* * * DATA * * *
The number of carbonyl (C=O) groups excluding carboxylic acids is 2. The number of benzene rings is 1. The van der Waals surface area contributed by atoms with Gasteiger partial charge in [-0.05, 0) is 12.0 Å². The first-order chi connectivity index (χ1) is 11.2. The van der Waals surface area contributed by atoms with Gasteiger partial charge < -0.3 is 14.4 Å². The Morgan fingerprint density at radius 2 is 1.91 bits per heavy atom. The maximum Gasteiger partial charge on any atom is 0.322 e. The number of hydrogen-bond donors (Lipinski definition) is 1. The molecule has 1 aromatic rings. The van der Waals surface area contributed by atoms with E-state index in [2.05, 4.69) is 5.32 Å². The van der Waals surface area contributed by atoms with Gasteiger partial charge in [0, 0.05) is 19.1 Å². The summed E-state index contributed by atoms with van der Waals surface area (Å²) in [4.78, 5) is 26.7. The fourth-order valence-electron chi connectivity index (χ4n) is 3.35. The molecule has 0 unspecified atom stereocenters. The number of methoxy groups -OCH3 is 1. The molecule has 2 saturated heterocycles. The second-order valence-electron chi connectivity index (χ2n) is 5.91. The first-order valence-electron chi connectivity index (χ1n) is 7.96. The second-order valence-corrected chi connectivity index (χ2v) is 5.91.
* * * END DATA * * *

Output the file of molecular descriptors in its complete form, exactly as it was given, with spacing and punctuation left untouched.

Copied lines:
The number of carbonyl (C=O) groups excluding carboxylic acids is 2. The number of benzene rings is 1. The van der Waals surface area contributed by atoms with Gasteiger partial charge in [-0.05, 0) is 12.0 Å². The first-order chi connectivity index (χ1) is 11.2. The van der Waals surface area contributed by atoms with Gasteiger partial charge < -0.3 is 14.4 Å². The Morgan fingerprint density at radius 2 is 1.91 bits per heavy atom. The maximum Gasteiger partial charge on any atom is 0.322 e. The number of hydrogen-bond donors (Lipinski definition) is 1. The molecule has 1 aromatic rings. The van der Waals surface area contributed by atoms with E-state index in [2.05, 4.69) is 5.32 Å². The van der Waals surface area contributed by atoms with Gasteiger partial charge in [0, 0.05) is 19.1 Å². The summed E-state index contributed by atoms with van der Waals surface area (Å²) in [4.78, 5) is 26.7. The fourth-order valence-electron chi connectivity index (χ4n) is 3.35. The molecule has 0 unspecified atom stereocenters. The number of methoxy groups -OCH3 is 1. The molecule has 2 saturated heterocycles. The second-order valence-electron chi connectivity index (χ2n) is 5.91. The first-order valence-electron chi connectivity index (χ1n) is 7.96. The second-order valence-corrected chi connectivity index (χ2v) is 5.91.